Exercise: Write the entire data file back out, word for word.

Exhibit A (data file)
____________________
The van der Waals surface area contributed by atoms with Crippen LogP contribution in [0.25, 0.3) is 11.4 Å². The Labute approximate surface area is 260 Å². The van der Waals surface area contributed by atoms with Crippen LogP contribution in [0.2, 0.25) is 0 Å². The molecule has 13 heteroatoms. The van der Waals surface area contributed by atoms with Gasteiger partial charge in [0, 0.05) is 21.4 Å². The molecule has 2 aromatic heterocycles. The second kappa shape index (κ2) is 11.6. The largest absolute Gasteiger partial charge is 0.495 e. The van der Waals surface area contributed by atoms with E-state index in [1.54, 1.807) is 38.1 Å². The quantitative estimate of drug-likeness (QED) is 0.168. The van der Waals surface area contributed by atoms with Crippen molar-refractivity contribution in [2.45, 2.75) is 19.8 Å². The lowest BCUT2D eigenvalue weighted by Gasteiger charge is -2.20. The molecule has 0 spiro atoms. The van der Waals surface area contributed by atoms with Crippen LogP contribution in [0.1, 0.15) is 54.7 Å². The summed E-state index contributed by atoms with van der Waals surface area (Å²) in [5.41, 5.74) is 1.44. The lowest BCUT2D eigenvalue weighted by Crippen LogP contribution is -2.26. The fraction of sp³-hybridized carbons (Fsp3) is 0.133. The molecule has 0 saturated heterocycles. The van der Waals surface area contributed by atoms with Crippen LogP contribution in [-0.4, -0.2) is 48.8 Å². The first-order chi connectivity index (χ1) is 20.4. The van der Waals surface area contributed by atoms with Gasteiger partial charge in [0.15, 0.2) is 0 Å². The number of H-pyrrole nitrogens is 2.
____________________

The van der Waals surface area contributed by atoms with Crippen LogP contribution in [0.25, 0.3) is 11.4 Å². The Labute approximate surface area is 260 Å². The van der Waals surface area contributed by atoms with Crippen LogP contribution in [0.2, 0.25) is 0 Å². The molecule has 13 heteroatoms. The van der Waals surface area contributed by atoms with Gasteiger partial charge in [0, 0.05) is 21.4 Å². The molecule has 2 aromatic heterocycles. The second kappa shape index (κ2) is 11.6. The largest absolute Gasteiger partial charge is 0.495 e. The van der Waals surface area contributed by atoms with E-state index in [1.54, 1.807) is 38.1 Å². The quantitative estimate of drug-likeness (QED) is 0.168. The van der Waals surface area contributed by atoms with Crippen molar-refractivity contribution in [2.45, 2.75) is 19.8 Å². The lowest BCUT2D eigenvalue weighted by Gasteiger charge is -2.20. The molecule has 0 spiro atoms. The van der Waals surface area contributed by atoms with Crippen LogP contribution in [0.1, 0.15) is 54.7 Å². The summed E-state index contributed by atoms with van der Waals surface area (Å²) in [5.41, 5.74) is 1.44. The lowest BCUT2D eigenvalue weighted by Crippen LogP contribution is -2.26. The fraction of sp³-hybridized carbons (Fsp3) is 0.133. The molecule has 0 saturated heterocycles. The van der Waals surface area contributed by atoms with Crippen LogP contribution in [-0.4, -0.2) is 48.8 Å². The first-order chi connectivity index (χ1) is 20.4. The van der Waals surface area contributed by atoms with Gasteiger partial charge in [0.15, 0.2) is 0 Å². The number of H-pyrrole nitrogens is 2.